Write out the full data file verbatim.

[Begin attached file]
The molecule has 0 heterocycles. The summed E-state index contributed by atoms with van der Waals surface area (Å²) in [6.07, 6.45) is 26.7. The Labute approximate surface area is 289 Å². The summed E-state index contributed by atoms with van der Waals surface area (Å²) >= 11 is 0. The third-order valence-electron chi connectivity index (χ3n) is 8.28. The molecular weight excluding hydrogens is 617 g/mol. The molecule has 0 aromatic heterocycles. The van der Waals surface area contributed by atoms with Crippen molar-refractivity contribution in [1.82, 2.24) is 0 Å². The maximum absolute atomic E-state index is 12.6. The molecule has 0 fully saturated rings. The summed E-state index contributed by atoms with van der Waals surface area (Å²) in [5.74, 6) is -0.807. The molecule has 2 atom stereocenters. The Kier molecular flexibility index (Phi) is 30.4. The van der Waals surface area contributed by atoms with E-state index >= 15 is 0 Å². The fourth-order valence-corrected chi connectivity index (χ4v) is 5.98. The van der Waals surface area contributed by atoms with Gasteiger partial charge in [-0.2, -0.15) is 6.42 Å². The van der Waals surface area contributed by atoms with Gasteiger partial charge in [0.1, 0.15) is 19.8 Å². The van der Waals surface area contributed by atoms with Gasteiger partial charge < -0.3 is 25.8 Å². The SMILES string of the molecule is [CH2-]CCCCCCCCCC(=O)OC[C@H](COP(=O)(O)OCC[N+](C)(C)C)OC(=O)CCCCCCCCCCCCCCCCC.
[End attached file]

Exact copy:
The molecule has 0 heterocycles. The summed E-state index contributed by atoms with van der Waals surface area (Å²) in [6.07, 6.45) is 26.7. The Labute approximate surface area is 289 Å². The summed E-state index contributed by atoms with van der Waals surface area (Å²) >= 11 is 0. The third-order valence-electron chi connectivity index (χ3n) is 8.28. The molecular weight excluding hydrogens is 617 g/mol. The molecule has 0 aromatic heterocycles. The van der Waals surface area contributed by atoms with Crippen molar-refractivity contribution in [1.82, 2.24) is 0 Å². The maximum absolute atomic E-state index is 12.6. The molecule has 0 fully saturated rings. The summed E-state index contributed by atoms with van der Waals surface area (Å²) in [5.74, 6) is -0.807. The molecule has 2 atom stereocenters. The Kier molecular flexibility index (Phi) is 30.4. The van der Waals surface area contributed by atoms with E-state index >= 15 is 0 Å². The fourth-order valence-corrected chi connectivity index (χ4v) is 5.98. The van der Waals surface area contributed by atoms with Gasteiger partial charge in [-0.2, -0.15) is 6.42 Å². The van der Waals surface area contributed by atoms with Gasteiger partial charge in [0.1, 0.15) is 19.8 Å². The van der Waals surface area contributed by atoms with Gasteiger partial charge < -0.3 is 25.8 Å². The SMILES string of the molecule is [CH2-]CCCCCCCCCC(=O)OC[C@H](COP(=O)(O)OCC[N+](C)(C)C)OC(=O)CCCCCCCCCCCCCCCCC.